The greatness of a nation and its moral progress can be judged by the way its animals are treated. –Mahatma Gandhi
The first stories ever told were about animals and the places they went when they died. The experience of the numinous is often described through the power of animals and the stories we tell about them.
One of the attractions of speculative fiction is its ability to address speciesism—the assignment of worth and rights based on species alone. Through the animal characters in Quantum Enchantment and Quantum Encryption series, I am free to investigate human verses non-human thought and examine consciousness from a different (less subjective) perspective. I’m not the only one!
From Achilles’ horse to Black Beauty, from Aesop’s Mr. Fox to Jack London’s The Call of the Wild, animals provide guidance, social commentary, moral authority and sympathy in fiction, often giving voice to the silenced and oppressed. In the late 17th – 18th centuries, moral allegories turned to social satire and animal no longer represented the gods but portrayed human foibles and political corruption.
By the 19th century spreading industrialization exploited both humans and animals and concern for animal welfare became a major social issue. Tales of animal abuse arose, in which animals were seen as the victims of human greed, ignorance, and industrialization.
In the twentieth century many writers turned to old animal stories and genres to produce new works dealing with themes of paranoia, alienation, and futility. And then we see, full circle, animals again as messengers of the divine.
Some Native American traditions teach that each soul can find its personal pathway through the medicine of animals. Medicine is anything that supports our connection to the life, mind, body, spirit, personal power, awareness and consciousness. We can learn to call on the medicine of an animal when in need of specific talents and attributes. Focusing our thoughts on an animal (as ancients did when in a state of reverence and awe) brings us into alignment with what that animal represents.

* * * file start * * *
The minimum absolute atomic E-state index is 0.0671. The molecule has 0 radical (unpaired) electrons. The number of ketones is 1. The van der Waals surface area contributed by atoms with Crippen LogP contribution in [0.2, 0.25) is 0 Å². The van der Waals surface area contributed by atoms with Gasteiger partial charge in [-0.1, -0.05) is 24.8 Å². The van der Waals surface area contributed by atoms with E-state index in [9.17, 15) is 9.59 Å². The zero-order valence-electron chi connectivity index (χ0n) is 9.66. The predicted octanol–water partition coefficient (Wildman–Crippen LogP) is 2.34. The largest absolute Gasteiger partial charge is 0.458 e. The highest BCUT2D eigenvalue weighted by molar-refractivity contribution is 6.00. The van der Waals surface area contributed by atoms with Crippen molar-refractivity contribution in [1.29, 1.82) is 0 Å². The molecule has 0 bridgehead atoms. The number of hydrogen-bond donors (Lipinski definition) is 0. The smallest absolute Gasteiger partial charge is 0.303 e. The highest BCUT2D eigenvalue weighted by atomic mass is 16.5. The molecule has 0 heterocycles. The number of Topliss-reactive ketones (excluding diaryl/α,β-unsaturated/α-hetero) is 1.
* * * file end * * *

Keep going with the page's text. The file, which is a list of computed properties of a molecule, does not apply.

But what about the animals themselves? We talk much about the power of animals to guide and heal us, to entertain us in stories and keep us company, guard or protect, but what are we doing for them? Millions of creatures without a voice can use our support. It begins with one small step that we all can take. Notes from my Animals as Healers here.
In the Quantum Enchantment series, Drayco the temple cat and Quillian the Were-fey is up there with my favourite animal characters alongside Hazel in Watership Down, Buck in The Call of the Wild, Anne McCaffrey’s Ruth and of course Anna Sewell’s Beauty.
What are your favourite animals in literature? I’d love to hear about them!
Kim Falconer’s latest book, Journey by Night is out September 1! It is the third in the Quantum Encryption Series. As well as her author website, she runs an astrology and law of attraction forum, trains with a sword and is completing a Masters degree. Her novel writing is done early every morning. Currently she’s working on a whole new series.
Filed under: Author guest blog, Kim Falconer, on writing | Tagged: animals in literature, Black Beauty, call of the wild, Kim Falconer, Quantum Enchantment, quantum encryption, watership down, writers on writing |